Nipple Piercings and the Long Haul

September 6, 2009

nipple copper 365445888_adc31ad146_m

As I said in the last post, nipple piercings are great all around body piercings.  (Note:  this is “part 2”– see previous post for more general info.) True to the old piercing adage, “If It Protrudes, Pierce It,” they stick out, are conveniently located for admiration and play, enhance sensuality and sensation–what’s not to like? But:

  • Nipples are slow and fussy healers. They take a long time to heal, and are prone to flare ups and crusties,even years after being pierced.

Nipples, navels, and cartilage piercings are probably the ones that take longest to heal.  Out of these, nipple piercings  seem to be the ones that really act up for the longest time.  Nipples are constantly changing shape; swelling, erecting, and relaxing with changes in temperature and arousal. This puts stress on a fresh wound with a foreign object in it.   Nipples reflect what is going on in the body and react to hormones, menstrual cycles, and health.  So perhaps it’s no wonder that the healing process can seem to go on forever.

With nipple piercings, you may experience:

–Healing to take a year or more; with the third stage of healing (toughening) to take a few more years.  (Review the stages of healing here.)

–Crusties possibly throughout the life of your piercing, apparently healed or not.  (“Crusties” are dried lymph and dead skill cells exuded by a healing piercing, which dry sharp and crusty on your jewelry.)

–Regular flare ups with menstrual cycles; and flare ups related to stress or illness.

–Frustration because they shouldn’t be played with during healing; or even relationship problems.  (Whose boobs are they?)  Healing nipple piercings should not come into contact with bodily fluids, lest they become infected.  Review how to have safer sex with piercings here.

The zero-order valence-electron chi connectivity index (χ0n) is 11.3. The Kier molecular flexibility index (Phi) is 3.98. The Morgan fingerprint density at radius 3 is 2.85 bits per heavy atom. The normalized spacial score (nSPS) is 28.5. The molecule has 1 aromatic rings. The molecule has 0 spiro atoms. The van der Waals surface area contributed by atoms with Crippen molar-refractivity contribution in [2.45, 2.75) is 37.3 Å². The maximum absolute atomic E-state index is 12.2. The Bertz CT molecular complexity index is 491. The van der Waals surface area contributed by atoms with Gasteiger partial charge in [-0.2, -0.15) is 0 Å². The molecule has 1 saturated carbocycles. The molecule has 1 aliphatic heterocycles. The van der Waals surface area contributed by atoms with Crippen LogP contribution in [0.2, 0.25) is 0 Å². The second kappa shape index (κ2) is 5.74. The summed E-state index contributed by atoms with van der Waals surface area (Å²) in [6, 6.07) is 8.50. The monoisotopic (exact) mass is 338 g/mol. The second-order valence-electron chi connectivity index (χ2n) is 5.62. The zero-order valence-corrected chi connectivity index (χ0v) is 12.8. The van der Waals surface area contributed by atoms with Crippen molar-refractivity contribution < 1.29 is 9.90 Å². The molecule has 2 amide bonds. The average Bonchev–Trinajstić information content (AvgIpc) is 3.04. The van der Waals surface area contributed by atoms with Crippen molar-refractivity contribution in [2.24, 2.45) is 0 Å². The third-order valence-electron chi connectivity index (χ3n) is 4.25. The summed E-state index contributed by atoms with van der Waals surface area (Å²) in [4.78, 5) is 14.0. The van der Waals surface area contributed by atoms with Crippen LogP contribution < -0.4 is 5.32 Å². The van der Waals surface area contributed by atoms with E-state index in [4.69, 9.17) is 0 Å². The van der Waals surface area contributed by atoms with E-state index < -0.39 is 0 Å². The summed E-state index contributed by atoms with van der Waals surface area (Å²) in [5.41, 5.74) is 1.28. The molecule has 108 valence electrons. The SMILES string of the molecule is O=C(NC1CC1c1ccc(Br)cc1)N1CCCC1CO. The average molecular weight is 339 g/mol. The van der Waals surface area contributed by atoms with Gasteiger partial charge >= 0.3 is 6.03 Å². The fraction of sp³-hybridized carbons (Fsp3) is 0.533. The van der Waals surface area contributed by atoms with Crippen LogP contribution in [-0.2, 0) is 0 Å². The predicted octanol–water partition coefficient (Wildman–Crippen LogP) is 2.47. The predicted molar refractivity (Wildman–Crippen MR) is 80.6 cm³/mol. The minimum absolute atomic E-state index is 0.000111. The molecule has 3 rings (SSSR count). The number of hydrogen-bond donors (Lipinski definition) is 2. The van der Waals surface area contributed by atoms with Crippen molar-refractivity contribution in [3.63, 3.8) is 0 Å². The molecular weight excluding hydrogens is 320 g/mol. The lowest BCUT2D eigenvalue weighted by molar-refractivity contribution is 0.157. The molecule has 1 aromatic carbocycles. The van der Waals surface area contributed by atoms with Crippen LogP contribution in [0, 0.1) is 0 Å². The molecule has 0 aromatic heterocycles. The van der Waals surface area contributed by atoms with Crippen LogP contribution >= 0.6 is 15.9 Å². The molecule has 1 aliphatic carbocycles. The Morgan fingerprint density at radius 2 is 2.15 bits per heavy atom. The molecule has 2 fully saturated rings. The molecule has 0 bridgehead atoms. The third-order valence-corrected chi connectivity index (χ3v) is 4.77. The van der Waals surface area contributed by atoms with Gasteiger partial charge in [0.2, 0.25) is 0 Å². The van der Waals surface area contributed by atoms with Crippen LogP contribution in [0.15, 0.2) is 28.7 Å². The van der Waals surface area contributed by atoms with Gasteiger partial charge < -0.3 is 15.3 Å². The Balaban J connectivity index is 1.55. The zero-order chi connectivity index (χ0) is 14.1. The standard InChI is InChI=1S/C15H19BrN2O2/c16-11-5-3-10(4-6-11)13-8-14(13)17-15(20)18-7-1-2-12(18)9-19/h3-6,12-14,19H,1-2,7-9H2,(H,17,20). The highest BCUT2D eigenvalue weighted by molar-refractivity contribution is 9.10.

The Bling Problem

Here’s another tip:  Nipple piercings don’t really like jewelry changes. The flesh tube in a nipple seems to be especially delicate in comparison with some other piercings, and reacts negatively to rough handling, excessive movement, and removal and insertion of jewelry.  Externally threaded jewelry (which has sharp threads being pushed through the piercing) is never a good idea in nipples.  Furthermore, jewelry tends to sit tightly in the flesh tube, which can shrink rapidly upon removal.  If you are planning to change your own jewelry, an appropriate taper and lube are advised.

I cannot tell you how many sob stories I have heard about nipples rejecting, migrating, or simply being too sore and fussy for comfort.  It’s really a shame, because healed nipple piercings are a treasure.  An abandoned nipple piercing is a sad, sad thing! In my opinion, most of these problems can be traced to improper jewelry considerations:  Wrong size, wrong material, or simply changing too often or too soon.

I hear stories about guys who take jewelry out of their fresh nipple piercings daily for soccer practice, and then they wonder why they won’t heal.  I recently saw a post about  pretty new nipple jewelry, with a picture of some very small diameter rings with gems.  Pretty indeed, but these were only 6-week old piercings, the diameter of the ring looked too small to me for comfort, and the jewelry itself did not look like good quality.  I predict an unhappy experience for this lady who may have sacrificed her lovely piercings to impatience.  Therefore:

Clouds #1 tip for happy nipple piercings is:

Make sure you have a well-fitting, premium quality piece of body jewelry in your new nipple piercing, preferably a straight titanium barbell, and leave it there for at least a year!

ti barbell 19-TBB-TB_400

Although I wear premium stainless steel barbells in mine, many of my friends report that switching to titanium has eliminated crusties and helped calm their piercings down overall.   By well-fitting, I mean that a ring’s diameter should be large enough for the part that passes through the nipple to be almost straight; or that a barbell should fit with just a little bit clearance on either side of the nipple, and the balls should not be pushed into the flesh tunnel or otherwise create a problem.  Sometimes adjustments need to be made after being pierced, so a visit back to your piercer may be in order.  As always in piercing, one size does NOT fit all, so a good piercer can order individual bars or balls to suit your anatomy.  But once you have a nice piece in there, leave it alone!